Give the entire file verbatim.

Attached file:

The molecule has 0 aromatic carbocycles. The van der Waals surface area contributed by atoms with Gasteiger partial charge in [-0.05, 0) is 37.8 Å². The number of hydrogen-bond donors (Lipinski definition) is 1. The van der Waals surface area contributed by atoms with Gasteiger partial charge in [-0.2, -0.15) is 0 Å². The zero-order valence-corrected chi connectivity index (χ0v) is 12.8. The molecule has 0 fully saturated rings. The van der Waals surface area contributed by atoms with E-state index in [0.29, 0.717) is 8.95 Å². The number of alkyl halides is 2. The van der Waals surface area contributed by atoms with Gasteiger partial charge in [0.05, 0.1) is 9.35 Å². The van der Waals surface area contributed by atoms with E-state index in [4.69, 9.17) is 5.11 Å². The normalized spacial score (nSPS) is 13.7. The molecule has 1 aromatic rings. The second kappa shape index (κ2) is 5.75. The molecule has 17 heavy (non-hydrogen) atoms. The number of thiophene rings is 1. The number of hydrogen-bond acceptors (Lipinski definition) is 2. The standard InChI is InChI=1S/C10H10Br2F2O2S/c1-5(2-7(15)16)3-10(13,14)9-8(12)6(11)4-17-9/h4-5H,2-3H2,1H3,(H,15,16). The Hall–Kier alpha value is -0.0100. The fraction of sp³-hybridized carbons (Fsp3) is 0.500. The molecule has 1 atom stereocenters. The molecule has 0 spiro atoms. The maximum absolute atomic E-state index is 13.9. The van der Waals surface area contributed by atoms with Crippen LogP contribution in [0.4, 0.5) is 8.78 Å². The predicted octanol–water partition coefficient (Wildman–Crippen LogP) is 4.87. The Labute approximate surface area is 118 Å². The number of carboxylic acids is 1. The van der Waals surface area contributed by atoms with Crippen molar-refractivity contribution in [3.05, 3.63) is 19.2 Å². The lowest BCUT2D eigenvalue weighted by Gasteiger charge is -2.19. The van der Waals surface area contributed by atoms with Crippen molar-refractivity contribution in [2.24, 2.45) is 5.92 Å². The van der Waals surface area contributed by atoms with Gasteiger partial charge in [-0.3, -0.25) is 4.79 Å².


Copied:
The molecule has 0 aromatic carbocycles. The van der Waals surface area contributed by atoms with Gasteiger partial charge in [-0.05, 0) is 37.8 Å². The number of hydrogen-bond donors (Lipinski definition) is 1. The van der Waals surface area contributed by atoms with Gasteiger partial charge in [-0.2, -0.15) is 0 Å². The zero-order valence-corrected chi connectivity index (χ0v) is 12.8. The molecule has 0 fully saturated rings. The van der Waals surface area contributed by atoms with E-state index in [0.29, 0.717) is 8.95 Å². The number of alkyl halides is 2. The van der Waals surface area contributed by atoms with Gasteiger partial charge in [0.05, 0.1) is 9.35 Å². The van der Waals surface area contributed by atoms with E-state index in [4.69, 9.17) is 5.11 Å². The normalized spacial score (nSPS) is 13.7. The molecule has 1 aromatic rings. The second kappa shape index (κ2) is 5.75. The molecule has 17 heavy (non-hydrogen) atoms. The number of thiophene rings is 1. The number of hydrogen-bond acceptors (Lipinski definition) is 2. The standard InChI is InChI=1S/C10H10Br2F2O2S/c1-5(2-7(15)16)3-10(13,14)9-8(12)6(11)4-17-9/h4-5H,2-3H2,1H3,(H,15,16). The Hall–Kier alpha value is -0.0100. The fraction of sp³-hybridized carbons (Fsp3) is 0.500. The molecule has 1 atom stereocenters. The molecule has 0 spiro atoms. The maximum absolute atomic E-state index is 13.9. The van der Waals surface area contributed by atoms with Crippen LogP contribution in [0.4, 0.5) is 8.78 Å². The predicted octanol–water partition coefficient (Wildman–Crippen LogP) is 4.87. The Labute approximate surface area is 118 Å². The number of carboxylic acids is 1. The van der Waals surface area contributed by atoms with Crippen molar-refractivity contribution in [3.05, 3.63) is 19.2 Å². The lowest BCUT2D eigenvalue weighted by Gasteiger charge is -2.19. The van der Waals surface area contributed by atoms with Crippen molar-refractivity contribution in [2.24, 2.45) is 5.92 Å². The van der Waals surface area contributed by atoms with Gasteiger partial charge in [-0.3, -0.25) is 4.79 Å².